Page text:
Are you stuck with a glut of inventory? Are you wondering how to thrive during this abnormal retail climate? The following guide highlights how to keep up in the corona-economy by intelligently running a sale and what process you should be implementing.


With all of the noise surrounding the pandemic and the inflated promotional activity from retailers to meet demand, you may or may not have noticed a marketing shift surrounding Memorial Day this year. As the kickoff to the official summer season, Memorial Day has historically been known as a discounted shopping weekend, clearing out the last of spring merchandise and signifying the shift into summer products. But for obvious reasons, this year was a little different. According to Edited, 68% of retailers waited until the week prior to the holiday to change their messaging, compared to two weeks prior in 2019. With many brands offering discounts since March 2020, there wasn’t as much of a reliance on “Memorial Day” verbiage driving anything incremental. 


But with consumer spending decreasing by 40% and reported upticks in off-price retailer traffic, it is evident that there is a shift towards value purchasing over full price products. According to a report by Mckinsey and The Business of Fashion, revenue from the global fashion industry is expected to decline up to 30% in 2020 - signaling what will in turn be a relative excess of inventory challenging brands. With consumer spending in retail largely focused on promotions, it’s worth considering which promotional activity is right for you and when, if any at all. More importantly, it pays to know how to execute them effectively. 


Should you still be having sales?


The negative impact of excess inventory goes beyond the typical cash constraint. Storage and additional costs associated add to the impact on profitability. And with wholesalers cutting back on their own inventory positions for the remainder of the year, the problem is only going to worsen. 


In an effort to liquidate excess inventory, many brands have instituted markdowns and warehouse type sales, looked to off-price sellers in hopes of an appetite, or decided to repurpose the goods for a later season. However, these efforts may still not be enough to make a significant dent and avoid the highly criticized and cash negative decision of inventory disposal.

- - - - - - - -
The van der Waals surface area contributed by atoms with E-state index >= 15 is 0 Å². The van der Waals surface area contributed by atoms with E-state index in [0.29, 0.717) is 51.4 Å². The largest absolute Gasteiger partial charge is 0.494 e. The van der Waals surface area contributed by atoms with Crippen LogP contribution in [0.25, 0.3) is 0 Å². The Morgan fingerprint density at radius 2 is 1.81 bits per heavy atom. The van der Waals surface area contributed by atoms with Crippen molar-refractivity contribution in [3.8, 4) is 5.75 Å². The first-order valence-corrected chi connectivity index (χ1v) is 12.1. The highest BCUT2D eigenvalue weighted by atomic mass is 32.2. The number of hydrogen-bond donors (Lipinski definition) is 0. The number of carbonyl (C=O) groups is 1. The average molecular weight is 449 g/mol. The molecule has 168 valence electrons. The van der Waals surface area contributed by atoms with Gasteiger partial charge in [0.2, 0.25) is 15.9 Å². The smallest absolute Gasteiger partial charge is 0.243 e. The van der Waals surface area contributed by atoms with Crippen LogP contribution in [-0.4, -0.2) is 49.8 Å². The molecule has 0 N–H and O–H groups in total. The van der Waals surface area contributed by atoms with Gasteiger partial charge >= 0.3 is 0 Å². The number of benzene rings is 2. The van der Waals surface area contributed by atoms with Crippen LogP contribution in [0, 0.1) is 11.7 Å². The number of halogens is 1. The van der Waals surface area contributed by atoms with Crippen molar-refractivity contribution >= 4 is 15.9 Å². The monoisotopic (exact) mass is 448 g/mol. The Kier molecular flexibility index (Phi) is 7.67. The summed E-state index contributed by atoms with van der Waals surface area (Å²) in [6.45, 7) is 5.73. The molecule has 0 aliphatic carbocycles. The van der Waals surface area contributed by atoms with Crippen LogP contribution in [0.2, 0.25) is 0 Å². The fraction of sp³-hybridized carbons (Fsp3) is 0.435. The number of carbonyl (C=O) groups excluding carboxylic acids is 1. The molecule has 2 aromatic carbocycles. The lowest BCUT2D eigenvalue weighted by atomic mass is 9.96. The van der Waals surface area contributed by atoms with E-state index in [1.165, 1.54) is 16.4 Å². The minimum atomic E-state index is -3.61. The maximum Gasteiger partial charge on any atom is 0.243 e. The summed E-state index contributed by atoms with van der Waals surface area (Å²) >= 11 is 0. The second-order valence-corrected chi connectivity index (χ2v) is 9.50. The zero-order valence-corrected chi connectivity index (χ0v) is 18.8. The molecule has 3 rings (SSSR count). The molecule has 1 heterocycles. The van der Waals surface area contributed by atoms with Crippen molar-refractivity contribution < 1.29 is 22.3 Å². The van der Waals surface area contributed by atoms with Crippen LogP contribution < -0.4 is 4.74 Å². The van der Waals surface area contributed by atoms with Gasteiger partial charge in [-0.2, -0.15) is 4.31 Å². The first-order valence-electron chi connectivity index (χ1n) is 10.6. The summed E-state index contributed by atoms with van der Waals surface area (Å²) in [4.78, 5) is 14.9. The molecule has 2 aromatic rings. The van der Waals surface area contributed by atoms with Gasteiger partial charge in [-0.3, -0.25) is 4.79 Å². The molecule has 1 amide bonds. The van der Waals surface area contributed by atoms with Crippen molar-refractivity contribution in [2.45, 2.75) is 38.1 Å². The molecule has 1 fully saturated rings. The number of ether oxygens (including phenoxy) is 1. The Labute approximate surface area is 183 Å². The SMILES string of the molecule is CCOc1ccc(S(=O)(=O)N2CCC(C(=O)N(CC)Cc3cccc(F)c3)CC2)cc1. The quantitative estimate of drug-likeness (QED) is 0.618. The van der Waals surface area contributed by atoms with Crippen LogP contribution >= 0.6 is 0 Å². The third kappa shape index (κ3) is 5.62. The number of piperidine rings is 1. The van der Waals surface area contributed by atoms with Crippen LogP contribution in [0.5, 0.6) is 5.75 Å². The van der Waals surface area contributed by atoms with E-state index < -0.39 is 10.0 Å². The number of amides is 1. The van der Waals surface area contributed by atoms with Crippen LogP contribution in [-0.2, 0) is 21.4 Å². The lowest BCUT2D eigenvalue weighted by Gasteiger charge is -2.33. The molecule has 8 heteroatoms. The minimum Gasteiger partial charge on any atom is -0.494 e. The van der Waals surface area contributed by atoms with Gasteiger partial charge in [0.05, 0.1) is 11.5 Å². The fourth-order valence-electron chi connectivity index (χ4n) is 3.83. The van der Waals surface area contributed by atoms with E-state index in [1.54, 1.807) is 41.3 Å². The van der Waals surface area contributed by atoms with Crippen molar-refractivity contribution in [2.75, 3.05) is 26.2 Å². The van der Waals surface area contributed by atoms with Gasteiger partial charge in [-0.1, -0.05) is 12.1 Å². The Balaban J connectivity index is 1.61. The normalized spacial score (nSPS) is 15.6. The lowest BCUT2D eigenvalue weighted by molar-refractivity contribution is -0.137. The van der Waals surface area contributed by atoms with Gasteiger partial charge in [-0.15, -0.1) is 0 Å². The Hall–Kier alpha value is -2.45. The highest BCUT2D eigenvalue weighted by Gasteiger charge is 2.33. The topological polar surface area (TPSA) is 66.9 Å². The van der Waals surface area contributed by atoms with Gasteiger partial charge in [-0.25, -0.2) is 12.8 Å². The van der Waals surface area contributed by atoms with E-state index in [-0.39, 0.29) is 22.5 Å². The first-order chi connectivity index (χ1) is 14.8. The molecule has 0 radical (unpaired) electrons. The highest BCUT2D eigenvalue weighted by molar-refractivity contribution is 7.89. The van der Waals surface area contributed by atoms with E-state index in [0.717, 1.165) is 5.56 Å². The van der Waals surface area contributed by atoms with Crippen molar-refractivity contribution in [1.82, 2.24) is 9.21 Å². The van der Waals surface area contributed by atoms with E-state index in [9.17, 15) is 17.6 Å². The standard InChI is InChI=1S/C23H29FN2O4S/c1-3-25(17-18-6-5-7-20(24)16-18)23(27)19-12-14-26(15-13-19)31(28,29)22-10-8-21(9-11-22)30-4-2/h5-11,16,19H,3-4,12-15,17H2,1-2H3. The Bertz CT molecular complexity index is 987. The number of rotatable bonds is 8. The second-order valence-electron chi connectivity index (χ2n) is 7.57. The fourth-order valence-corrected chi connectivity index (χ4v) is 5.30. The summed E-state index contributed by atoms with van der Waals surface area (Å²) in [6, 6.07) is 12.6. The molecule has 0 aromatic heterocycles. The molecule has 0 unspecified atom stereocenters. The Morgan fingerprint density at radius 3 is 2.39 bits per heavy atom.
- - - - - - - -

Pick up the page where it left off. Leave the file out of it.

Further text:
While there are certainly negative outlooks on the impact of sales to a brand’s equity, it’s hard to validate if anyone will think less of you during a time of great economic turmoil. Though, if you’re still on the fence, consider the possibility of aligning your sale to a different trend. One that has single handedly shifted the American promotional retail calendar. We’re talking about the Amazon Prime Sale.


What began in 2015 has grown to become a trend for retailers beyond Amazon. In 2019, Amazon sold more on the 2 days of prime sale than it did on Black Friday and Cyber Monday combined. With over 175 million items purchased worldwide, it’s no surprise that other retailers jumped on the bandwagon. But with the current climate, this year’s Prime Sale is expected to be pushed out until September. 


For those wondering if it’s worth it to piggyback off the trend for another year, the reality is that your old excess inventory will need to be cleared out eventually to make way for more profitable endeavors. At the end of the day, cash is king. And there is no better time to incentivize value purchasing than when the industry makes a trend out of it. 


Whether you've been holding off and are planning on doing your first sale in September, or you’re ready to do so earlier, the following steps will help guide you on the processes to follow, what pivot points should be in place, and the resources to have ready to adequately review performance. 


#1: Start with your internal “why”


You know the classic rhetorical question, “If all of your friends jumped off a cliff, would you jump too?” In the case of Amazon’s Prime Sale, the answer is likely “yes.” But regardless, it’s still important to have a “why”. This why will be the stepping stone to setting up your expectations, assessing your results, and guiding your creative efforts.  


Beyond sentimental or qualitative reasons, the first component to plan should be revenue and profitability. Do you expect to do the same average sales? Of course not. But what degree of profitability is worthwhile to you to offset the negatives?


Other components of your why may be the impact to your customer or LTV. Would a sale serve as a way to retain them or is your brand not sticky enough to warrant loyalty? Aligning your expectations ahead of time to the metrics that matter most to you will help you plan and execute effectively.

#2: Assess the competitive landscape

If you’re stuck on the point above, research the product industry you’re in and highlight examples of success based on your competitors. Combine this with macro trends and insights to review your strategies and goals and adjust accordingly. 

#3: Talk about timing

Once you have your goals set, the next step is to discuss timing and involve the appropriate parties. Determine who in your company would be impacted (and who would not for process of elimination). Depending on the size of your business, responsible parties could be: merchandising/buying, planning, marketing, intelligence, tech, customer service, supply other words, pretty much everyone. Utilizing a RACI chart can help separate ownership and maintain accountability. Combine this with an effective time management tool and you got yourself off to a great start. 


#4: Determine products and the offer